Business Week has a very interesting article on Kensington’s design approach to designing a new collection of computer mice. Kensington, being the number 3 computer peripheral maker was likened to Nintendo – both companies are trailing behind market leaders and behemoths (Microsoft and Sony for Nintendo; Microsoft and Logitech for Kensington). The peripherals market is indeed very tough: on the low end, you’re flooded with anonymous but cheap offerings, while on the high-tech end, it’s like David vs Goliath taking on the big companies with deep financial resources.
But, like in the case of David vs Goliath, there is still hope. For Kensington, the leverage was in a strategic, design-led thinking: the technological race in peripherals are ruthless and yet the consumers appreciate very little of it – they don’t see what’s under the shell. So why not define a new turf? For them, they engaged the design consultancy One & Co.
Having product designers instead of dedicated researchers conduct the study gave the designers a head start in thinking about the creative problems they’d be facing—and strengthened the research because designers asked questions and noticed details that might have gone overlooked by someone else. “There’s an emotional connection that people have to products,” Becker told me. As a product designer observing users firsthand, “you’re just more in tune to how people interact with the product. You notice how someone holds it, notice all these different subtle interactions,” Becker said.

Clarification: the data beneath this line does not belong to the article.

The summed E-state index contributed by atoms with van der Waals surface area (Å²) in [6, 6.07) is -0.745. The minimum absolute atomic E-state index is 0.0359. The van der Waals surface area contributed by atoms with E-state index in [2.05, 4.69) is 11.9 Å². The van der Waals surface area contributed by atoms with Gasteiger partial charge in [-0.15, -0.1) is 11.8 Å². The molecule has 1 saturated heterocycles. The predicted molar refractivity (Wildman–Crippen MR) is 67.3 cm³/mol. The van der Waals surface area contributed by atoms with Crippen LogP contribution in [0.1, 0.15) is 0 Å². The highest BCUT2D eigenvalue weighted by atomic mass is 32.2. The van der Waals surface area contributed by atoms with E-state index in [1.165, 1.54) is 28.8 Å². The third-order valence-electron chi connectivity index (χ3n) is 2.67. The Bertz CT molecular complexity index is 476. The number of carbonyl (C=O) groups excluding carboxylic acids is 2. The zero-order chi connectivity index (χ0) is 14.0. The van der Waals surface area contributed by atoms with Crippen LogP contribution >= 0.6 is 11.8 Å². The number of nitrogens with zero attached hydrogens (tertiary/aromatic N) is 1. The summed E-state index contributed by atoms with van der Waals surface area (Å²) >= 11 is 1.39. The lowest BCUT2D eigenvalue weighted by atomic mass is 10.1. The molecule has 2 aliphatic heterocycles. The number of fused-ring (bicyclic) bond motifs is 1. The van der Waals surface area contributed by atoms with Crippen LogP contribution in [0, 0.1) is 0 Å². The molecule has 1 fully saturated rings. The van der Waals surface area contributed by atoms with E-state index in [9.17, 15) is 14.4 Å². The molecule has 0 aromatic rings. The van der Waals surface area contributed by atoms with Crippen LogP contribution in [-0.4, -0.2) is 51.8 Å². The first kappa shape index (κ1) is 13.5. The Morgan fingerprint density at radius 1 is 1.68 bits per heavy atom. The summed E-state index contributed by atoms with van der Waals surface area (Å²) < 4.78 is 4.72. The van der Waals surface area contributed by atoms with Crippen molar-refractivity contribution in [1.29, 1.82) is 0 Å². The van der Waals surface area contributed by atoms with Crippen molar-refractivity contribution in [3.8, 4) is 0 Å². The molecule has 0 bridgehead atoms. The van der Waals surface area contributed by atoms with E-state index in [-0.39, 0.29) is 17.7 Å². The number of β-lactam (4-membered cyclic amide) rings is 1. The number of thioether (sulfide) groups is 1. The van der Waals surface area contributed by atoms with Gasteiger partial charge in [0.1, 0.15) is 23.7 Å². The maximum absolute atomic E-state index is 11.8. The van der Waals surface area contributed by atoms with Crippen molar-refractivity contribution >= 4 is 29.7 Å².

I’d probably have to copy-and-paste the entire article to depict how they engaged in the design process – so you might as well head on and read the entire BW article – for me it’s a great case study in strategic-design-led venture. Designers have, or are trained, with a sharpened sense of intuition, observation and connection with users, which are a markedly different view from marketers who may be more quantitative and “big picture” inclined. In Kensington’s case, it was about the emotion and product experience.
As markets become more saturated and products more undifferentiated, you’d need more than a “we need a new collection of mice for Spring 2008 that is better than our competitors” kind of attitude. What is the X-factor that would set your product line apart, and perhaps as (if not more) importantly, how do you get to the “X-factor”? And do it consistently?